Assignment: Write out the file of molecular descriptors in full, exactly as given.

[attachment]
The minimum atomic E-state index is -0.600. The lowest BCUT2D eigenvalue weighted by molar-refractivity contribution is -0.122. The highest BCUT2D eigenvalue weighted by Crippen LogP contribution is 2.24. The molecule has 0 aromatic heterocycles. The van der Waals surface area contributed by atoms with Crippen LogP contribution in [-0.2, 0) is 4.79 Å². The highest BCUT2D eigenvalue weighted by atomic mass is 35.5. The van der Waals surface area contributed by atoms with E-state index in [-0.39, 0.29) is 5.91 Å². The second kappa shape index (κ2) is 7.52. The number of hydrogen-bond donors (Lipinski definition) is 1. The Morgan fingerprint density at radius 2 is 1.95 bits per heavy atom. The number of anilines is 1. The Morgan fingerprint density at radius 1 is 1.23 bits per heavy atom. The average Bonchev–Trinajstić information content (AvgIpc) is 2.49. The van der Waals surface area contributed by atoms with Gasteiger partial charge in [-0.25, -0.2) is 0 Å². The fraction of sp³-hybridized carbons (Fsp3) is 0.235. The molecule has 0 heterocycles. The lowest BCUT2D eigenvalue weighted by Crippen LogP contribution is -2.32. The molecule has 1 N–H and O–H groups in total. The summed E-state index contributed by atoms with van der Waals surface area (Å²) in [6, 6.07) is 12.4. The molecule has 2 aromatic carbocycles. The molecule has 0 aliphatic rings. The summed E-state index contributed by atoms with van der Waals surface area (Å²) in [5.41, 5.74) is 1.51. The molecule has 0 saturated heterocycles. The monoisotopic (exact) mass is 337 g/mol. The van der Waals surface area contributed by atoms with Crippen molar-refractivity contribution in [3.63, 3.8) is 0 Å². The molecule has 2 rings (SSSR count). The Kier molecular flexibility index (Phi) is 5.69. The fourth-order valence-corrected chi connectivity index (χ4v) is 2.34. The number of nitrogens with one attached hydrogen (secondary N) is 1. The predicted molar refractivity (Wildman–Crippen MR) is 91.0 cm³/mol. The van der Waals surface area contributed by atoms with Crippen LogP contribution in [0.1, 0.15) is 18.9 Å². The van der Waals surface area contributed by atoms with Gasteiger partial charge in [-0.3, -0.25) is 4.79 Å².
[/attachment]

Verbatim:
The minimum atomic E-state index is -0.600. The lowest BCUT2D eigenvalue weighted by molar-refractivity contribution is -0.122. The highest BCUT2D eigenvalue weighted by Crippen LogP contribution is 2.24. The molecule has 0 aromatic heterocycles. The van der Waals surface area contributed by atoms with Crippen LogP contribution in [-0.2, 0) is 4.79 Å². The highest BCUT2D eigenvalue weighted by atomic mass is 35.5. The van der Waals surface area contributed by atoms with E-state index in [-0.39, 0.29) is 5.91 Å². The second kappa shape index (κ2) is 7.52. The number of hydrogen-bond donors (Lipinski definition) is 1. The Morgan fingerprint density at radius 2 is 1.95 bits per heavy atom. The number of anilines is 1. The Morgan fingerprint density at radius 1 is 1.23 bits per heavy atom. The average Bonchev–Trinajstić information content (AvgIpc) is 2.49. The van der Waals surface area contributed by atoms with Gasteiger partial charge in [-0.25, -0.2) is 0 Å². The fraction of sp³-hybridized carbons (Fsp3) is 0.235. The molecule has 0 heterocycles. The lowest BCUT2D eigenvalue weighted by Crippen LogP contribution is -2.32. The molecule has 1 N–H and O–H groups in total. The summed E-state index contributed by atoms with van der Waals surface area (Å²) in [6, 6.07) is 12.4. The molecule has 2 aromatic carbocycles. The molecule has 0 aliphatic rings. The summed E-state index contributed by atoms with van der Waals surface area (Å²) in [5.41, 5.74) is 1.51. The molecule has 0 saturated heterocycles. The monoisotopic (exact) mass is 337 g/mol. The van der Waals surface area contributed by atoms with Crippen molar-refractivity contribution in [3.63, 3.8) is 0 Å². The molecule has 2 rings (SSSR count). The Kier molecular flexibility index (Phi) is 5.69. The fourth-order valence-corrected chi connectivity index (χ4v) is 2.34. The number of nitrogens with one attached hydrogen (secondary N) is 1. The predicted molar refractivity (Wildman–Crippen MR) is 91.0 cm³/mol. The van der Waals surface area contributed by atoms with Crippen LogP contribution in [0.1, 0.15) is 18.9 Å². The van der Waals surface area contributed by atoms with Gasteiger partial charge in [-0.3, -0.25) is 4.79 Å².